By: Chaunte McClure
How many of you spent Sunday evening dreading the fact that you had to go back to work this week? I wasn’t exactly dreading it, but the extra hours snugged in bed for the past week were much appreciated, and I’m not opposed to having more of those opportunities.
Remember how the week before Christmas you could hardly wait for your week off to begin so you could complete your Christmas shopping, run last minute errands, leave for vacation or just enjoy some time off? Then in seven, six, five, four, three two, one . . . it was time to prepare your mind for your normal routine of waking up to an early morning alarm and pressing snooze time after time before finally making your way to the bathroom.
With the rain pounding on the roof Tuesday morning, that made getting up a little harder, but I rolled out of bed, determined to get to work on time. I knew wet roads meant a higher possibility of accidents and traffic delays, so I made sure I had extra time for my morning commute.
With about eight minutes to spare, before walking into the building to unlock my office door for the first time since 2016, I skimmed my timeline and read a few posts from friends who had back-to-work blues. I think most of them started sharing days-off memes as early as last Thursday as the week gradually ended.
I survived the first day back in the office after the holiday break. I had meetings the first half of the day and I spent the second half responding to requests. Let’s see how these next three work days of the new year pan out.
By: Sherree Thompson
With the onset of New Year comes renewed goals and resolutions.
Our goals for our financial future, for our children’s education and of course, personal growth, cannot be met without change. For these goals to resonate, I must return to the world of employment. As you know from my last post, my son just had his fifth birthday. His birthday also marks the anniversary of me being home and out of the workforce.
I know far too well that I am not alone in the world of stay-at-home-moms. This community has been really good to me. The support I have found in them has been amazing. I also know many of them who have returned to work for a number of reasons. And that is how I am finding comfort. Knowing I am not alone when “returning to the real world” (as some have said to me) somehow brings solitude in such a nerve-wracking decision. What I didn’t know or expect is how I actually feel about being at this particular step in life. I am a freaked-out, scared, nervous wreck. I mean five years is a long time (or “A bunch” as Daisy says) to not have worked. I’m not saying that balancing the house, family, and the rest of the crazy isn’t work, because we all know it is. But to be accountable to someone that is giving me the vehicle to reach these life goals is scary. Having to be ON-TIME in itself is almost impossible for me right now. And then to function at someone else’s level of expectation and be accountable for maintaining (or surpassing) that level is major. I struggle with meeting my own expectations. Yes, I realize I said accountable twice. I felt the situation warranted the overuse of the word.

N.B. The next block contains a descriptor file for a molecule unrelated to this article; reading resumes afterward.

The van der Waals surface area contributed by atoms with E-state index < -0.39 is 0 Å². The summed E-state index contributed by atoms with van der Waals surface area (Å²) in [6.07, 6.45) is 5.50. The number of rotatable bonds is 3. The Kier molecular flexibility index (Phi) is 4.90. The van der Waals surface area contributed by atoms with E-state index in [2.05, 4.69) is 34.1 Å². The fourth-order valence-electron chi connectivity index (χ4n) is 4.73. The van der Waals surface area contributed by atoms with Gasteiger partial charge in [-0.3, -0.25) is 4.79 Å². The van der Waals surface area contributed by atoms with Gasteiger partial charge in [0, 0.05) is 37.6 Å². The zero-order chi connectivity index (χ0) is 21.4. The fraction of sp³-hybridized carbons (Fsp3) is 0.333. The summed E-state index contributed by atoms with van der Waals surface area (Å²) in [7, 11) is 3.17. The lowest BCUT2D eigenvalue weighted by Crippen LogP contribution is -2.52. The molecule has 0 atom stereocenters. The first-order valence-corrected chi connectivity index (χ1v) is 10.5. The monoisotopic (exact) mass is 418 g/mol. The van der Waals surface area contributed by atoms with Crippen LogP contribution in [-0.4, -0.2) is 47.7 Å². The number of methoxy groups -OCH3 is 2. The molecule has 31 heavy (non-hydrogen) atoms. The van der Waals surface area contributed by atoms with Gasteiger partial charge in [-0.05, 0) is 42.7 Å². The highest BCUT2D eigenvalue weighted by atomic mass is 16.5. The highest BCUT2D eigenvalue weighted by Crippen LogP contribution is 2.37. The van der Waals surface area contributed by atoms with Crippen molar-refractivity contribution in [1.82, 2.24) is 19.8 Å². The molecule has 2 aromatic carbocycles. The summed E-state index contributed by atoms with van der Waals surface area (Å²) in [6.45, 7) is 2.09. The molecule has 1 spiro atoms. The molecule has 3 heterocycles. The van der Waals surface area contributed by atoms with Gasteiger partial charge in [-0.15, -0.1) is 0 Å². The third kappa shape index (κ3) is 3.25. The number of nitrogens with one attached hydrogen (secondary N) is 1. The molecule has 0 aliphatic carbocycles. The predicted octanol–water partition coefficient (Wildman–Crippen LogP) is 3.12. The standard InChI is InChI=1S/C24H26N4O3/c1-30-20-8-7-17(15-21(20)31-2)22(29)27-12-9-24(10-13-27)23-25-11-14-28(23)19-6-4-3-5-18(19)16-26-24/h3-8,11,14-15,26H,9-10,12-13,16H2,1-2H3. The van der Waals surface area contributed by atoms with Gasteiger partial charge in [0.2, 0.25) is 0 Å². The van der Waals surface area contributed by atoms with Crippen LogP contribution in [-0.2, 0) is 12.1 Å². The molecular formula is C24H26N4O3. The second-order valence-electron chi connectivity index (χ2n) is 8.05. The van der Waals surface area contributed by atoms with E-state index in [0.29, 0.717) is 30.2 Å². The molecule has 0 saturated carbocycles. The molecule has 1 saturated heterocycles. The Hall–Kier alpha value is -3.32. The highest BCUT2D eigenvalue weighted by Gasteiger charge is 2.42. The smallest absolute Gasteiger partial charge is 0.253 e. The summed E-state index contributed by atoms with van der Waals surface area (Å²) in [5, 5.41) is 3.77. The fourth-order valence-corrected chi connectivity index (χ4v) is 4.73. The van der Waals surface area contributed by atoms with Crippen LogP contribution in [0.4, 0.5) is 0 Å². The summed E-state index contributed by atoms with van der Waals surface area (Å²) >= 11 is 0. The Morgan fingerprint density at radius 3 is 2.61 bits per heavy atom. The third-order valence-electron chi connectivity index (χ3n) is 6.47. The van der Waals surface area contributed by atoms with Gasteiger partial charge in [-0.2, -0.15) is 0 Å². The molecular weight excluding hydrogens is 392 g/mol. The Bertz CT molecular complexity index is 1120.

I always knew that I would go back to work. There were days I’d beg to go back. I just never expected that when the time actually came that I would feel this amount of heartbreak having to leave the children. There is worry that goes hand-in-hand with entrusting someone else to fill my shoes on a daily basis. I’ll take comfort in my mom-community. Knowing they are there giving me their trusted contacts, ways to navigate being a working mom, and just cheering me on. I take comfort in knowing I am not alone during this milestone transition and trust that God’s plan is in place.
Let’s Do This!